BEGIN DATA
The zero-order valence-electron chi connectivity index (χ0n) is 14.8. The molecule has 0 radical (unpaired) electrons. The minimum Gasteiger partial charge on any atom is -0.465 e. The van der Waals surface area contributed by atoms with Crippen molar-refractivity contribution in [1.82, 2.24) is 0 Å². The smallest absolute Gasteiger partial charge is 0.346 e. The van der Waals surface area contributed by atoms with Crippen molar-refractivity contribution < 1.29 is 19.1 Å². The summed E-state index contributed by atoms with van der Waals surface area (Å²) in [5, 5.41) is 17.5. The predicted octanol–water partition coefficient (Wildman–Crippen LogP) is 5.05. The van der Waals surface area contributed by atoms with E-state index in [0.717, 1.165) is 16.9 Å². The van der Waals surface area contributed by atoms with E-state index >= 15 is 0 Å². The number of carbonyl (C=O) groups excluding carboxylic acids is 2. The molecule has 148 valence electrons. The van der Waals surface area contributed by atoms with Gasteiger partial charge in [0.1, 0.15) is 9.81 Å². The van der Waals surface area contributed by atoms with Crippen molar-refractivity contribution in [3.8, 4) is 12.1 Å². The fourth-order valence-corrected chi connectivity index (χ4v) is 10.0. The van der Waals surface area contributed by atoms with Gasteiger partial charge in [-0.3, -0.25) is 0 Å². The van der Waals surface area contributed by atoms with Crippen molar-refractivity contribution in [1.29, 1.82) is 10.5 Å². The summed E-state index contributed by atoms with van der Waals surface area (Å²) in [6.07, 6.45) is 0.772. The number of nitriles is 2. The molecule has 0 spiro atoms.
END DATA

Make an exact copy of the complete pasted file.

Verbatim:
The zero-order valence-electron chi connectivity index (χ0n) is 14.8. The molecule has 0 radical (unpaired) electrons. The minimum Gasteiger partial charge on any atom is -0.465 e. The van der Waals surface area contributed by atoms with Crippen molar-refractivity contribution in [1.82, 2.24) is 0 Å². The smallest absolute Gasteiger partial charge is 0.346 e. The van der Waals surface area contributed by atoms with Crippen molar-refractivity contribution < 1.29 is 19.1 Å². The summed E-state index contributed by atoms with van der Waals surface area (Å²) in [5, 5.41) is 17.5. The predicted octanol–water partition coefficient (Wildman–Crippen LogP) is 5.05. The van der Waals surface area contributed by atoms with E-state index in [0.717, 1.165) is 16.9 Å². The van der Waals surface area contributed by atoms with E-state index >= 15 is 0 Å². The number of carbonyl (C=O) groups excluding carboxylic acids is 2. The molecule has 148 valence electrons. The van der Waals surface area contributed by atoms with Gasteiger partial charge in [0.1, 0.15) is 9.81 Å². The van der Waals surface area contributed by atoms with Crippen molar-refractivity contribution in [3.8, 4) is 12.1 Å². The fourth-order valence-corrected chi connectivity index (χ4v) is 10.0. The van der Waals surface area contributed by atoms with Gasteiger partial charge in [-0.3, -0.25) is 0 Å². The van der Waals surface area contributed by atoms with Crippen molar-refractivity contribution in [1.29, 1.82) is 10.5 Å². The summed E-state index contributed by atoms with van der Waals surface area (Å²) in [6.07, 6.45) is 0.772. The number of nitriles is 2. The molecule has 0 spiro atoms.